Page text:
COVID-19 has put a stop to many art shows, exhibitions and cultural events all over the world, with creatives being forced to adapt to the ongoing situation in inventive ways. The latest example is the Metropolitan Museum of Art in New York, which has just launched an interactive virtual art exhibition featuring augmented reality versions of iconic Met masterpieces.
Created in partnership with Verizon, The Met Unframed offers access to immersive digital galleries, with select works of art “coming to life” through clever use of augmented reality technology. It even includes a gaming experience. Featuring over a dozen digitally-rendered galleries and nearly 50 works of art from across the Met’s collection, the website invites online visitors to explore galleries and play games. Objects come to life in augmented reality with the virtual layout displaying art from across millennia and from all over the world.
The experience uses ground-breaking technology to create an engaging virtual experience © Image courtesy The Metropolitan Museum of Art and Verizon
Running for free for five weeks, highlights from the collection include works by contemporary artists El Anatsui, Mark Bradford, Ibrahim El-Salahi, Sam Gilliam, and Carmen Herrera. It has all of the Met’s five paintings by American modernist Jacob Lawrence and massive works like the Temple of Dendur (completed by 10 BCE) in the Egyptian wing, and a 14th-century Chinese mural depicting the Buddha of Medicine.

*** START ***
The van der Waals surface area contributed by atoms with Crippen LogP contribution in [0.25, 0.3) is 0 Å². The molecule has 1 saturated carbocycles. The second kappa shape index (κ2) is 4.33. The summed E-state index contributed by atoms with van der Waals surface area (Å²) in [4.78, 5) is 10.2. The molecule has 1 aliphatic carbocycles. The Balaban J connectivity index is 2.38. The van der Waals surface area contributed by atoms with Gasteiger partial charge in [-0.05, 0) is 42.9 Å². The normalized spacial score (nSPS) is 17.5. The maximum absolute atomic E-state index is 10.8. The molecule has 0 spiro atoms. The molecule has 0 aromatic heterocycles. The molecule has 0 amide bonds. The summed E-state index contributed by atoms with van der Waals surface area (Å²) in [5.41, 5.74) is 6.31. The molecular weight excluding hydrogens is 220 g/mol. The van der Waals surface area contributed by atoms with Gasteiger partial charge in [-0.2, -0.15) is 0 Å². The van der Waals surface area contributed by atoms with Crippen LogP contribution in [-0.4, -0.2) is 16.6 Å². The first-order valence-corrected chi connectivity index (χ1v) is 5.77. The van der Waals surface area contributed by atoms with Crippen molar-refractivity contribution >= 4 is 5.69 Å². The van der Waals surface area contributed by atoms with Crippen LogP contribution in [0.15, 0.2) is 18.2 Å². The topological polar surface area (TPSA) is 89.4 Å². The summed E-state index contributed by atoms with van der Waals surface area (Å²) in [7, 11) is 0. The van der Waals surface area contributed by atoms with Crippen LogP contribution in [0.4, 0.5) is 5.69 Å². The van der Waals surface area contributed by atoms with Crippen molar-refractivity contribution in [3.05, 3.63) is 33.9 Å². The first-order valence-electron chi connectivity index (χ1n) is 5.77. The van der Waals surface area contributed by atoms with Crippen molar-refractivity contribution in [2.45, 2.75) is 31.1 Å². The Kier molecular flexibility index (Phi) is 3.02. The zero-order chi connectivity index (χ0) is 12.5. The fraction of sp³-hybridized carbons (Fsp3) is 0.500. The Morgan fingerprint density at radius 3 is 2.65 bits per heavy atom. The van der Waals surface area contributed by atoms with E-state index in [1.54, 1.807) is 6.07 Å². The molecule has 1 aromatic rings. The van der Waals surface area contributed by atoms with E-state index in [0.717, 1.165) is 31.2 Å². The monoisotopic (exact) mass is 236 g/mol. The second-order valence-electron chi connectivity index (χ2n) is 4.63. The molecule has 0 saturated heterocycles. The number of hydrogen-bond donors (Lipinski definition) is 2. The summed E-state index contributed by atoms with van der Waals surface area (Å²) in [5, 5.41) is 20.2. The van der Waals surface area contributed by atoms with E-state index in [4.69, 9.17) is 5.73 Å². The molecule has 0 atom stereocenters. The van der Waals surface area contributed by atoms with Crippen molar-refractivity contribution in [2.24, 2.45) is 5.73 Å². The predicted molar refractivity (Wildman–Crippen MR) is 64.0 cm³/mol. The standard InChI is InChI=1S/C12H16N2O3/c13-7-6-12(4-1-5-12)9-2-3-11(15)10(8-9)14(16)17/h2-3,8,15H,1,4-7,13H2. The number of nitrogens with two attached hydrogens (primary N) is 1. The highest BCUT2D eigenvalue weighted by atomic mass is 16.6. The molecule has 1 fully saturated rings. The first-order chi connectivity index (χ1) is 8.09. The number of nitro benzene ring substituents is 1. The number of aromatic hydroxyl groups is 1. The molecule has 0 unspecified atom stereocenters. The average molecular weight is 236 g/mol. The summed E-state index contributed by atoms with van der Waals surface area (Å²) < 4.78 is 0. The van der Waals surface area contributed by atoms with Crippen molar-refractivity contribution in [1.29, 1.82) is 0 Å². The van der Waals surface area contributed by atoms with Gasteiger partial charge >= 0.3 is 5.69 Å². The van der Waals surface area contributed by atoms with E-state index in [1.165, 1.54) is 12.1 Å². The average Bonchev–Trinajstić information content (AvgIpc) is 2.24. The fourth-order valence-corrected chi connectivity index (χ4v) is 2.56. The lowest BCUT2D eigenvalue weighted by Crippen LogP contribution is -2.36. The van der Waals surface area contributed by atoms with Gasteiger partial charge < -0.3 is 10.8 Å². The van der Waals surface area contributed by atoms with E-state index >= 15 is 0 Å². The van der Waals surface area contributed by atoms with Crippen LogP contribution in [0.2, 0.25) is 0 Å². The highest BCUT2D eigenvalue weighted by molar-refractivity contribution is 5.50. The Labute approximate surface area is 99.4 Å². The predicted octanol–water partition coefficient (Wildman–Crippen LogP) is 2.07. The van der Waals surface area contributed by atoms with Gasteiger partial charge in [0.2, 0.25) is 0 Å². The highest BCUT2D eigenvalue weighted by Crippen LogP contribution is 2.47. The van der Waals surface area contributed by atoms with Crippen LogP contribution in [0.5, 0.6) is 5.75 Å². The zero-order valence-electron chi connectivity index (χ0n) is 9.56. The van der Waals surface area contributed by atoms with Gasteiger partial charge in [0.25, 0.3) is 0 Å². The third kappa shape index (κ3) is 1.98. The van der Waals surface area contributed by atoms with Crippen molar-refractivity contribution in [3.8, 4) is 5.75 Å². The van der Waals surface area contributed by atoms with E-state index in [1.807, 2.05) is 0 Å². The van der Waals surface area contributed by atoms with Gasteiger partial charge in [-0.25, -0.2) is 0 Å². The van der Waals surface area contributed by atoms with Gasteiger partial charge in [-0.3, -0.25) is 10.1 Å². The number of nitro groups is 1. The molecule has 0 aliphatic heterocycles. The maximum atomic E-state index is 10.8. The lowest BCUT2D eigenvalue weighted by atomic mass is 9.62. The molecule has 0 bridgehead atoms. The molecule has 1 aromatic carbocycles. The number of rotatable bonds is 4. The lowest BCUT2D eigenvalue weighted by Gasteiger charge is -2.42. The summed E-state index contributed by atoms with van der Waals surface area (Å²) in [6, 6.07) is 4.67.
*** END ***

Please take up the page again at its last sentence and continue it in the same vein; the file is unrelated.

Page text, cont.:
Online visitors can peruse over 50 celebrated works © Image courtesy The Metropolitan Museum of Art and Verizon
Visitors to The Met Unframed are first welcomed into a detailed rendering of the museum’s Great Hall, where Kent Monkman’s diptych mistikôsiwak: Wooden Boat People (2019) hangs, and from there banners offer themed concepts (Power, Home, Nature and Journey) that visitors can explore. The high-fidelity gallery and art renderings in this experience were modelled by 3D artists based on the Met’s collection of images. Games in the experience include trivia questions, riddles, and a “Zoom and Spot” challenge, encouraging close observation of the works of art and accompanying descriptions and content, while a game called “Analysis” uses the Met’s infrared scans of paintings to give users a glimpse of underdrawings and other hidden details of well-known Met paintings that would go unseen in an in-person visit to the museum.
“Our mission since the Met’s founding 150 years ago has been to connect people to art and ideas, and to one another—something we’ve found to be more powerful than ever over these last months of isolation and uncertainty. The Met Unframed brings the museum to audiences wherever they are in an innovative viewing experience in which users can virtually visit iconic spaces and engage with the Met’s masterpieces, learn more about the works in a playful way through AR, and enjoy bringing the art into one’s own surroundings,” said Max Hollein, director of the Metropolitan Museum of Art.
More information is available at the official website.
A virtual view of The Met Unframed © Image courtesy The Metropolitan Museum of Art and Verizon